Forge and CNC

I am trying to use my CNC and Forge to make something!
I want to engrave something and then cut it out on the CNC
Because the accuracy is + or - 1/4" on the CNC, no matter what I do, I can’t align the piece to CNC properly. Has anyone else had this problem?

I don’t have a cnc, but is there any reason you couldn’t do it the other way around?

Cut it out on the cnc first, then use that file with artwork in place to make a jig out of cardboard for the glowforge.

Pin the cardboard down on the honeycomb, make the outside cut (with artwork ignored), then remove the cardboard cutout, put your cut piece in place, ignore the cut line and turn on your engrave? I use that method for other things.


My workflow. Happy to add details if needed.

  • Lay out design with registration marks at each corner (using vector program of choice).

  • Google “registration marks”

  • Use lower left as X,Y zero point (in CAM package or choice)

  • Zero out CNC against that (lower left X,Y)

Tip: Use tabs to keep milled piece attached to original board (so you don’t loose registration marks).

  • After machining, place the piece in Glowforge.

  • Upload design and ensure registration marks match.

Tip: I typically mask my piece and do a very, very light burn over registration marks first (marking sure not to burn though masking). This ensures everything will be aligned. The camera will get you close but may not match completely. Trust the test burns.

I’ve also used the tip mentioned above and use a piece of cardboard as a template to help with alignment. Works great.


Can you share a photo of what you are trying to accomplish - a failed project for example. If the community sees the level of detail and the shape of the files, perhaps someone could be more helpful.

In general, I would agree with the suggestion to CNC first and then engrave since the Glowforge can achieve quite precise alignment in my experience.


Okay, there is something very wrong here and we want to help but need details.

Any decent cnc should be giving you accuracy and precision in the 1000ths.


My X-Carve does not have ability to place material to the same level of precision as my Glowforge. It’s just not built for it, but there are “upgrades” or “additions” to get it there. As it comes, it uses simple microswitches to detect the limits of travel.

It’s never been an issue because I don’t need that kind of precision for material placement, but if you do, I’m sure whatever CNC you have supports those kinds of upgrades. I’ve never hear of one that doesn’t.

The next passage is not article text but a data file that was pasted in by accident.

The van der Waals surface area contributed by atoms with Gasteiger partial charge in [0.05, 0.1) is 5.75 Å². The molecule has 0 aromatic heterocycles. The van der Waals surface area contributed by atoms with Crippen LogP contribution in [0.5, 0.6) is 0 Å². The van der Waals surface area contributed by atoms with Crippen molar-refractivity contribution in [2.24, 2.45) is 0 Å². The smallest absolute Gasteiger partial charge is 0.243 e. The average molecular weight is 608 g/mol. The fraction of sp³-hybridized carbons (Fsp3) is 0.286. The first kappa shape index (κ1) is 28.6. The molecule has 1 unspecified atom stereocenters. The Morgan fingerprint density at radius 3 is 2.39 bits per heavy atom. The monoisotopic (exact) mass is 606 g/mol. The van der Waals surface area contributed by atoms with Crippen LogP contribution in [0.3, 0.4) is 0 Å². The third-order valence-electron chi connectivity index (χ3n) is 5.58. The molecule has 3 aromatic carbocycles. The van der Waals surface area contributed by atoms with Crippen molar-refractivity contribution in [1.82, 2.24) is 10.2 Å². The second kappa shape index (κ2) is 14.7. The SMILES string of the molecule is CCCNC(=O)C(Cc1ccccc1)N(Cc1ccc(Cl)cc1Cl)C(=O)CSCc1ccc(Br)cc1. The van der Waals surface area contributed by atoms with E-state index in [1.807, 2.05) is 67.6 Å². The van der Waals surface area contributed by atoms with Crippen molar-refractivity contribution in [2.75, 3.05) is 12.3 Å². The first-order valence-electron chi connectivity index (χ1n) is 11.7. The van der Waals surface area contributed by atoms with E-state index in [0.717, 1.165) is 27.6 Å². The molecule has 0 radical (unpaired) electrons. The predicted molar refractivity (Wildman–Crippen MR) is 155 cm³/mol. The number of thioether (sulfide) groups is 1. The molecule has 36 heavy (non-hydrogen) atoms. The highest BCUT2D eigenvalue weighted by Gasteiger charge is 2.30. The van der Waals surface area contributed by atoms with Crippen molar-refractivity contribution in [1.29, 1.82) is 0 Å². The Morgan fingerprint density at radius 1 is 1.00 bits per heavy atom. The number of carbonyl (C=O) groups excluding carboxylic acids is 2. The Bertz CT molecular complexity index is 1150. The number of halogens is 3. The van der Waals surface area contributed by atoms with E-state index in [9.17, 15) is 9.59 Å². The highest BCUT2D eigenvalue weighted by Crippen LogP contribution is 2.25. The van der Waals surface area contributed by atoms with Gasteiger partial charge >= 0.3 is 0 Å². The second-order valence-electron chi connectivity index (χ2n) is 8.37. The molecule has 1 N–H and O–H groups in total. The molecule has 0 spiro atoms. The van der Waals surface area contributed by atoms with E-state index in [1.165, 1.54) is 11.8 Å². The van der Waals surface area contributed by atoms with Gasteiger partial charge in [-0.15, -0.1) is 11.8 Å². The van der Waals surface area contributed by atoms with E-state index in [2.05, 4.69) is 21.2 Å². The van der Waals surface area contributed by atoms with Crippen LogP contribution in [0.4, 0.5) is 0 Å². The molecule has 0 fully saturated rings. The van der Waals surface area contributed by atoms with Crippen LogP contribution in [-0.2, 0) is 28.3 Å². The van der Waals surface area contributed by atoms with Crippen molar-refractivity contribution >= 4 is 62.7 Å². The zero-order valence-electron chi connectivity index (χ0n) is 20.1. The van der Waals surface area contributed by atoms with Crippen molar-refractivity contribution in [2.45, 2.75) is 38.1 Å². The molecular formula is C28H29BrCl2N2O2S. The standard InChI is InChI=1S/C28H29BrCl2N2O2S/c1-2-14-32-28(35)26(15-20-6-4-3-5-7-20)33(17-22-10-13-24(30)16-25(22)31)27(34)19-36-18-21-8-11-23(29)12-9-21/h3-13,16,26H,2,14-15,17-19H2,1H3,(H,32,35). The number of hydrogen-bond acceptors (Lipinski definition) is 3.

If I were using both machines for a single product, I’d probably go the other way - CNC first, then in the GF, where I can align using its camera.

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It’s not my CNC machine that’s off, it’s the Forge. My CNC is dead on with every cut. My problem is when I put the project I cut with the CNC and try to engrave on the piece, the design is off by about 1/8". I did a calibration, used set focus, drew an X and tried to line it up on the X and when I press ready, the focus moves that 1/8" and the engrave is off.

If your image is moving after you hit print, you need to use the set focus tool before finalizing your art placement.

Micro switches are horrid for repeat zeroing. If you don’t have a tap off block a sheet of office paper and some know how can get things closer than you can see in wood.

You need to search the forum for instructions on how to make an alignment jig. The GF camera is not accurate enough for anything but the roughest alignments. It can’t be. It’s connected to the cover and the cover’s alignment changes a little every time you open/close it.

If you make a jig, your alignment will be perfect and you won’t need to even look at the camera image.


While I agree that a jig is often the best route I need to point out that there is a alignment procedure that will often bring a glowforge back to sub millimeter alignment. You can find it from the GFUI by going to the support page.

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The problem is that you cannot rely on the calibration remaining at sub millimeter alignment. It will move (if it was truly a constant, the factory calibration would still be fine, you wouldn’t need to recalibrate). You won’t know it has moved until it ruins something you assumed was going to be correctly aligned.

If you make a jig, you can never go wrong, and you don’t have to waste time going through the tedious camera alignment procedure every time the cover shifts because you closed it harder than intended, or the chassis twists a bit because you bumped the machine, and the camera’s alignment changes…

My camera was perfectly aligned once. When its alignment changed, I just stopped using the camera for anything except rough alignment. A jig is less effort by far than recalibrating. And I am a fundamentally lazy person. :slight_smile:

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Thanks for all the suggestions. I was able to figure it out, but using a jig didn’t work for me, because of the thickness of the material. I did however use a 3/4" piece of mdf and then laid out my project on that and drew some reference lines on it. I got within a bit less than a 1/16", which for that project worked just fine.

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